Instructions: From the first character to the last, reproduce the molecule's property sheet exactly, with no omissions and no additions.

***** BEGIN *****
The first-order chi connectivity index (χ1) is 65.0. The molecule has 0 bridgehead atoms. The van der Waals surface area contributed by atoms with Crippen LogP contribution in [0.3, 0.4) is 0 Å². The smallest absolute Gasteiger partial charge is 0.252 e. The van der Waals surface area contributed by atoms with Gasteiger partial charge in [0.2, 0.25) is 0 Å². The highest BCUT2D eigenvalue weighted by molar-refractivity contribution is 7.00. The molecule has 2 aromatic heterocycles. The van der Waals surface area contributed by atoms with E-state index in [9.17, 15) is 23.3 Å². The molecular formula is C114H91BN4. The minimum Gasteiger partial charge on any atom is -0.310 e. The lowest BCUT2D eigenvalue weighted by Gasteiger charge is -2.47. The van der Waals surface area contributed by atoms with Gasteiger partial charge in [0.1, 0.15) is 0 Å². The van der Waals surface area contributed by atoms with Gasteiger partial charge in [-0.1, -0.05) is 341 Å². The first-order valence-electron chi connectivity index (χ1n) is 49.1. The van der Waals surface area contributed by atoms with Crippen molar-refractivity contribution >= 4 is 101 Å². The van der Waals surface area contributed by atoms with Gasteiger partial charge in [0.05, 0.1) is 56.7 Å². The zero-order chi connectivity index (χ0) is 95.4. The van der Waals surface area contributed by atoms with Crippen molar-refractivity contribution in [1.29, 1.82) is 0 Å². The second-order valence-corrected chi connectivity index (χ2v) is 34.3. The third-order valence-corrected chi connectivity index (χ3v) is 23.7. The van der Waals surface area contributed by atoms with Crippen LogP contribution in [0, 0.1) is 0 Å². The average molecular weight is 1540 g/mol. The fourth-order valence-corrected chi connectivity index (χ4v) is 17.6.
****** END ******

The first-order chi connectivity index (χ1) is 65.0. The molecule has 0 bridgehead atoms. The van der Waals surface area contributed by atoms with Crippen LogP contribution in [0.3, 0.4) is 0 Å². The smallest absolute Gasteiger partial charge is 0.252 e. The van der Waals surface area contributed by atoms with Gasteiger partial charge in [0.2, 0.25) is 0 Å². The highest BCUT2D eigenvalue weighted by molar-refractivity contribution is 7.00. The molecule has 2 aromatic heterocycles. The van der Waals surface area contributed by atoms with E-state index in [9.17, 15) is 23.3 Å². The molecular formula is C114H91BN4. The minimum Gasteiger partial charge on any atom is -0.310 e. The lowest BCUT2D eigenvalue weighted by Gasteiger charge is -2.47. The van der Waals surface area contributed by atoms with Gasteiger partial charge in [0.1, 0.15) is 0 Å². The van der Waals surface area contributed by atoms with Gasteiger partial charge in [-0.1, -0.05) is 341 Å². The first-order valence-electron chi connectivity index (χ1n) is 49.1. The van der Waals surface area contributed by atoms with Crippen molar-refractivity contribution >= 4 is 101 Å². The van der Waals surface area contributed by atoms with Gasteiger partial charge in [0.05, 0.1) is 56.7 Å². The zero-order chi connectivity index (χ0) is 95.4. The van der Waals surface area contributed by atoms with Crippen molar-refractivity contribution in [1.29, 1.82) is 0 Å². The second-order valence-corrected chi connectivity index (χ2v) is 34.3. The third-order valence-corrected chi connectivity index (χ3v) is 23.7. The van der Waals surface area contributed by atoms with Crippen LogP contribution in [0, 0.1) is 0 Å². The average molecular weight is 1540 g/mol. The fourth-order valence-corrected chi connectivity index (χ4v) is 17.6.